In translating the MARC 21 format to a Linked Data model it is important to deconstruct and then reconstruct the informational assets that comprise MARC. The BIBFRAME Model consists of the following core classes:
- Creative Work - a resource reflecting a conceptual essence of the cataloging resource.
- Instance - a resource reflecting an individual, material embodiment of the Work.
- Authority - a resource reflecting key authority concepts that have defined relationships reflected in the Work and Instance. Example of Authority Resources include People, Places, Topics, Organizations, etc. One important concept in Authority is domain, which is the entity taking responsibility for the recognition, organization and maintenance (to ensure integrity) of the authoritative resources.
- Annotation - a resource that enhances our knowledge about another resource when knowing, minimally, 'who' is doing the annotating is important. Library Holdings, Cover Art and Reviews are examples types.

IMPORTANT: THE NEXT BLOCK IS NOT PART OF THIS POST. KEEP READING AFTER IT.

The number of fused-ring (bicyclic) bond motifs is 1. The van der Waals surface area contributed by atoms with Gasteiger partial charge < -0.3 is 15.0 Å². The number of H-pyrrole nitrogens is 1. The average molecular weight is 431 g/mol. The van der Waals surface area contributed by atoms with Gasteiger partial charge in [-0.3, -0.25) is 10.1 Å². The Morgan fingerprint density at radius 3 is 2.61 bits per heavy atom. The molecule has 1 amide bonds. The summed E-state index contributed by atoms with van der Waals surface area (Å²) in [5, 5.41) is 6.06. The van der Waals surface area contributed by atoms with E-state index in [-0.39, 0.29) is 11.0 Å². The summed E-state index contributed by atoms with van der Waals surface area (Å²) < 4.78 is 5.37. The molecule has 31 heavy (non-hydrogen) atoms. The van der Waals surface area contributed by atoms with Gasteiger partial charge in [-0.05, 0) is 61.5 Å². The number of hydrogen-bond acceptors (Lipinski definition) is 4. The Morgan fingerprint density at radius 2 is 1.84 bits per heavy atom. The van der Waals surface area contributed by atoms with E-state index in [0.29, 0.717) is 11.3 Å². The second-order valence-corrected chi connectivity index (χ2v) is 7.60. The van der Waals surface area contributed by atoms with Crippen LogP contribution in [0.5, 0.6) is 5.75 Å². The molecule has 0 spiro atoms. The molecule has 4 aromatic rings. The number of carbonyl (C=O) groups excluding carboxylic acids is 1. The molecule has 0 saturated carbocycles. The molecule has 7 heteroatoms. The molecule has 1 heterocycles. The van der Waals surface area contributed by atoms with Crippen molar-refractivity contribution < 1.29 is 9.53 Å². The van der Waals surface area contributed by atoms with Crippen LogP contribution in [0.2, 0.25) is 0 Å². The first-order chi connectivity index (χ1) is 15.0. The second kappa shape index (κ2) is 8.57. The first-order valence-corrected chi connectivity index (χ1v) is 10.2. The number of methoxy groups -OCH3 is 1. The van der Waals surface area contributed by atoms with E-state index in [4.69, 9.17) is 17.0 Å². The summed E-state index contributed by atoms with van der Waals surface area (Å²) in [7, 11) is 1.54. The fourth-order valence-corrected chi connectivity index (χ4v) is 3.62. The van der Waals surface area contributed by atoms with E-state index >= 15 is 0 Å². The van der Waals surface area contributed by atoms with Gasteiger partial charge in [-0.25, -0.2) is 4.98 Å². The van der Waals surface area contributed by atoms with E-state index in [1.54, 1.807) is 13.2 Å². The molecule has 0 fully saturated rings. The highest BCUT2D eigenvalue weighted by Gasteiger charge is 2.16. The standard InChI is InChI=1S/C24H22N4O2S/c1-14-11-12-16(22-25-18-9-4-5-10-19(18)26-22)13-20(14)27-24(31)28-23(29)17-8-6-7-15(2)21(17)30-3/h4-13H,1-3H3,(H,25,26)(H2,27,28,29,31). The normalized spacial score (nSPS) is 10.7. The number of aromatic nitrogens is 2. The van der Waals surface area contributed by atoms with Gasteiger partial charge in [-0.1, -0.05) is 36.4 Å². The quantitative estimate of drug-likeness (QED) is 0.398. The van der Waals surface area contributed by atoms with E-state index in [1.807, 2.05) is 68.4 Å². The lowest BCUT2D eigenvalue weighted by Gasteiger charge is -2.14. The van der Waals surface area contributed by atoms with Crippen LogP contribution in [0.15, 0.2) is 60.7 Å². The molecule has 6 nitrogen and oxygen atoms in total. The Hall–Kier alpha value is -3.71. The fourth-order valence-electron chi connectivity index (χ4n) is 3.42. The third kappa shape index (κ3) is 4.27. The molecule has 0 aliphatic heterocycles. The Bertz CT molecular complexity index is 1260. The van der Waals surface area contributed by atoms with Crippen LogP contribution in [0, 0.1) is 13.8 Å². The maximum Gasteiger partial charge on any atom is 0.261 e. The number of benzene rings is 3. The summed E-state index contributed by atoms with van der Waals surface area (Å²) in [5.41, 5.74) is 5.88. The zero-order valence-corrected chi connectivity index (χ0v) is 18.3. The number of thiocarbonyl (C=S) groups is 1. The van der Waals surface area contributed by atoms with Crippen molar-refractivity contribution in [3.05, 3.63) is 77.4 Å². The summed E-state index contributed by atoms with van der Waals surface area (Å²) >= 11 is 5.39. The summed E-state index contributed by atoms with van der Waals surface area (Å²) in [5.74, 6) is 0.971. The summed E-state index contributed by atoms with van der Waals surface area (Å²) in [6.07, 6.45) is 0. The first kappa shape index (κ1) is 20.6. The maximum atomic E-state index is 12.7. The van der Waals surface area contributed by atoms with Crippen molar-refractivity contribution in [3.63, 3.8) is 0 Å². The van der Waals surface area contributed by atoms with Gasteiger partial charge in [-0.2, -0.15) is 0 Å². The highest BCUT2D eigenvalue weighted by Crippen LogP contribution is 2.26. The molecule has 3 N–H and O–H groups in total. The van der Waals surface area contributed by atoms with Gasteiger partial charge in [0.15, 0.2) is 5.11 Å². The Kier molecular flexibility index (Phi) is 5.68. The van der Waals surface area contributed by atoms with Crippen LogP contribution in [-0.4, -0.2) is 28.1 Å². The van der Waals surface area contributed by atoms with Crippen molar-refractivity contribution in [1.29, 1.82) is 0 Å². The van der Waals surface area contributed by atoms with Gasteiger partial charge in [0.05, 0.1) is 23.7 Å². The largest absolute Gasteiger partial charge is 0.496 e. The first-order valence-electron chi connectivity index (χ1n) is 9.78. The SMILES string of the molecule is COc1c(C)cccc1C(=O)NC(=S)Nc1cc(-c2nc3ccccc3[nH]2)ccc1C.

These Information Resources can then be re-assembled into a coherent architecture that allows for cooperative cataloging at a far more granular level than before. Then, as we leverage the Web as an architecture for data, whenever updates to these Resources are performed (e.g. someone adds new information about a Person, new mappings related to a Subject, etc.) notification events can occur to automatically update systems that reference these Resources. Further, these information assets can now be more effectively utilized at a granular level and provide a richer substrate in which local collections, special collections and third party data can easily annotate and contextualize cooperative library content.
BIBFRAME Primer Document [PDF, 2.91 MB] (November 21, 2012)